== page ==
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  • Writer's pictureDavid Carlson

732 What we acquire in contemplation we should spend in compassion.

Day 732 Friday, March 18, 2022

What we acquire in contemplation we should spend in compassion.


The rain had stopped. I was being driven along a back road, looking at the green hills, the beautiful forest, the wildflowers — and then the young Spiritual Intern at the wheel tossed out a profound question that threw me back 40 years,

Tell me more about Yin and Yang and how that fits into the world

in which we are living.

Suddenly the T’ai-chi T’u diagram was riding in the car with us!

This is truly a foundational stone in my spiritual life and requires more than a simple explanation. Here is how I usually proceed. The high point of the land at Starcross is where the little chapel stands.

Sometimes I take people, like my driver, up there and point to the south slope, where people are working. There is the garden to tend; the olive groves need care; fences are being repaired; the barn with all its activities is the dominant feature. That, I say, is the Yang side. Then we walk around to the back of the chapel and look out over the north slope which we have set aside to be forever wild. It is very still and quiet. That, I say, is the Yin side.

If she or he asks me, and I am hoping they will, Which is the most important side? I respond with something a Chinese sage said many centuries ago. Have you ever seen a mountain with only one side? That is clever but the person beside me now is asking something much deeper. It has to do with the often-ignored two little dots in the Ying/Yang diagram.

Sometime a little past the middle of the 20th century more and more people in the Western world, began to sense that our traditional approaches to spirituality were pretty Yin deficient.

Our prayers and church services were filled with words, and there were huge numbers of books written about the words. It was words, words, words. About the same time, we were becoming aware of Eastern spirituality where there was a lot of quiet and meditation.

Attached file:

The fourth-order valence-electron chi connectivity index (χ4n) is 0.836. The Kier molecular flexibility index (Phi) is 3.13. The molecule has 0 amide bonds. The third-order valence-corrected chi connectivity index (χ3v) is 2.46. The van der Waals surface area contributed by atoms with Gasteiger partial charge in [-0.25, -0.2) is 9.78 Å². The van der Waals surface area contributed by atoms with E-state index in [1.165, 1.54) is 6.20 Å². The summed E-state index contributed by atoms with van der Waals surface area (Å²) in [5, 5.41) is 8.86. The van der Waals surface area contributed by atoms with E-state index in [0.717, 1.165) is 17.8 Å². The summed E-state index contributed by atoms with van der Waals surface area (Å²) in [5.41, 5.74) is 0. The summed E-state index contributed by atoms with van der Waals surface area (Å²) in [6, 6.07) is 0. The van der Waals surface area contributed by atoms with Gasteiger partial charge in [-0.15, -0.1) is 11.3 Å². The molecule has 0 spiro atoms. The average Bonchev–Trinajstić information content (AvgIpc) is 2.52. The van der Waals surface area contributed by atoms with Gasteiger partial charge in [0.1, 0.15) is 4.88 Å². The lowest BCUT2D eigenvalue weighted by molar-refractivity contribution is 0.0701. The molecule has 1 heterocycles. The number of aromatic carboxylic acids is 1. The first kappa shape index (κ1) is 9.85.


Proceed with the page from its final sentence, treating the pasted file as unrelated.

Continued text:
Along with our Western religious heritage came the idea that we could create a perfect world. That didn't exist in the East. As The Tao Tè Ching puts it,

On misery perches happiness.

Beneath happiness crouches misery.

In the West we wondered how God could allow evil. In the East it was just accepted that bad times went with good times.

One thing led to another and many young people in the West became very turned off by the heritage in which they had been raised. More and more turned to what they perceived as the more attractive approach of the East. Some form of meditation was much more desirable than kneeling in a church and reciting memorized prayers.

In time, the young people grew up, became parents, and grandparents. However, many of them — as well as many young people more recently — began to feel that quiet contemplation by itself did not fully meet the challenges of today.

We have not yet talked about the two little dots in the black and white symbol above. In the active white of Yang is a little black dot. In the still blackness of Yin is a little white dot. The black dot is the seed of Yin. The white dot is the seed of Yang.

The rhythm of life is an inverse flux between movement and stillness. I think it was right for us to let the black dot grow and flourish in our Western world. It brought a balance that we really needed in our approach to spirituality. However, as Thich Nhat Hanh (1926-2022) pointed out,

“Meditation is not for escaping into a rabbit hole!”

This observation was made by a Zen Buddhist monk who lived through two wars in his native Vietnam and was chairman of the Vietnamese Buddhist Peace Delegation. He also said that strength is required in times of great difficulty and courage is required in times of war.

Are we in a time of war? It feels like it as Vladimir Putin’s troops invade Ukraine, despite the strong international reaction against that brutal action. Without doubt we are certainly in times of great difficulty.

I think more and more people, are seriously examining our responsibility to each other and to the planet. I think it is time to plant the white dot seed and do everything we can to bring harmony between Yin and Yang, in our treatment of other people, our sense of human rights, the way we consume and work, how we distribute the wealth of this planet.

Oxfam, the global human rights organization, recently reported that 8 people are as wealthy as the poorest half of the world’s population. They called this “obscene.” I agree. Look at the children dying of malnutrition around the world and the helpless suffering of their parents!

The historian Arnold Toynbee (1889-1975) in his A Study of History, wrote that the evolution of cultural history is dependent upon how well we are able to harmonize Yin and Yang.

So, out of the rabbit holes, everybody, and into the streets, or barricades, or someplace — at least for a while.

Swinging back to my Western heritage, it was the German mystic Meister Eckhart (1260-1328) who said,

What we acquire in contemplation we should spend in compassion.

Okay, courage everybody — plant the seeds, and may our efforts be blessed!

Brother Toby

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